“The increase in the NTF levy in budget 2018 allows for increased investment in training and upskilling across further education and training and higher education to help grow productivity, improve competitiveness and create high quality career pathways.”

Minister of State for Higher Education, Mary Mitchell O’Connor, T.D., said, “This report highlights the capacity of the NTF to contribute to funding reform in the Higher Education Sector with a move to fund mainstream labour market focused higher education programmes that are producing graduates to meet identified areas of skill need.”

Minister for Training, Skills, Innovation, Research and Development, John Halligan, T.D., said, “The report shows the significant increased investment in apprenticeships and traineeships in order to meet our commitment to double the number of annual apprenticeship and traineeship enrolments to 14,000 by 2020 and to expand into a range of new areas.”

The report can be accessed on the Department for Education & Skills website at the following link: https://www.education.ie/en/Publications/Education-Reports/national-training-fund-expenditure-report-2018.pdf

 

Notes for the Editor  

The National Training Fund (NTF) was established by the National Training Fund Act, 2000, as a dedicated fund to support the training of those in employment, and those seeking employment.  The Act also provides for the funding of research to provide information on existing and likely future skills requirements of the economy.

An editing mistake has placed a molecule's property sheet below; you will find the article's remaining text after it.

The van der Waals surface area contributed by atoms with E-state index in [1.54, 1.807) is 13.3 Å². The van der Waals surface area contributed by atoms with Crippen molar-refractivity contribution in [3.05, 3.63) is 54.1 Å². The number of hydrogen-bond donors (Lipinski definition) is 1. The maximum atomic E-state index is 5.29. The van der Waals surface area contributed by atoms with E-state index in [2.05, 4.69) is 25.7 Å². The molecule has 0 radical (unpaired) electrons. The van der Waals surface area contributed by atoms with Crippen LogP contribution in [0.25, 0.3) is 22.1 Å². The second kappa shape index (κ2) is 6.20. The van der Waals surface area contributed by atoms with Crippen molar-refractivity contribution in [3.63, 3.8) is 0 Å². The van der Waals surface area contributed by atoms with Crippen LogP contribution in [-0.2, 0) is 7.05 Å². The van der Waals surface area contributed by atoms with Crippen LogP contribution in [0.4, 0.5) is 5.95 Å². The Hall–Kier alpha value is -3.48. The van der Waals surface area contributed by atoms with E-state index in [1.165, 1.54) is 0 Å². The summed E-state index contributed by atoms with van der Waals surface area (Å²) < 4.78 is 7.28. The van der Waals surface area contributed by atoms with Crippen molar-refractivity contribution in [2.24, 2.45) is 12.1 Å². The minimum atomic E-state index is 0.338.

The creation of the fund was announced in Budget 2000 by the then Minister for Finance to raise the skills of those in employment, to give jobseekers relevant skills and to facilitate lifelong learning.  The NTF replaced the Apprenticeship Levy which was set up under The Industrial Training (Apprenticeship Levy) Act 1994. In May 2010, responsibility for the NTF was transferred from the Minister for Enterprise, Trade and Innovation to the Minister for Education and Skills.

Following a consultation process, the Government, as part of Budget 2018, decided to raise the rate of the National Training Fund (NTF) levy by 0.1% in 2018 to 0.8% and by a further 0.1% in both 2019 and 2020.

This measure allows for additional expenditure of €47.5 million from the NTF in 2018 under the EU fiscal rules. 

Following issues raised by employers during a consultation process with them a number of key reforms to the NTF are being introduced to make it more responsive to employer needs and to give employers a greater say in informing priorities for the Fund.

This increase in the NTF levy takes account of the benefit to employers of having access to skilled graduates across further education and training and higher education to meet their identified skills needs as well as being able to access training for their current employees.

The increase is being accompanied by a programme of reforms in how the NTF is managed, evaluated and reported on. Some of the key reforms include:

  • A      Comprehensive Review of the NTF.
  • Additional and refocused      expenditure on programmes relevant to employers. 
  • An      NTF more aligned with employer needs.
  • A      greater say for employers, more transparency and stronger      evaluation. 
  • A      new strategic dialogue model, incorporating strategic performance      agreements clearly aligning local/regional and national targets, will be      put in place in FET from 2018.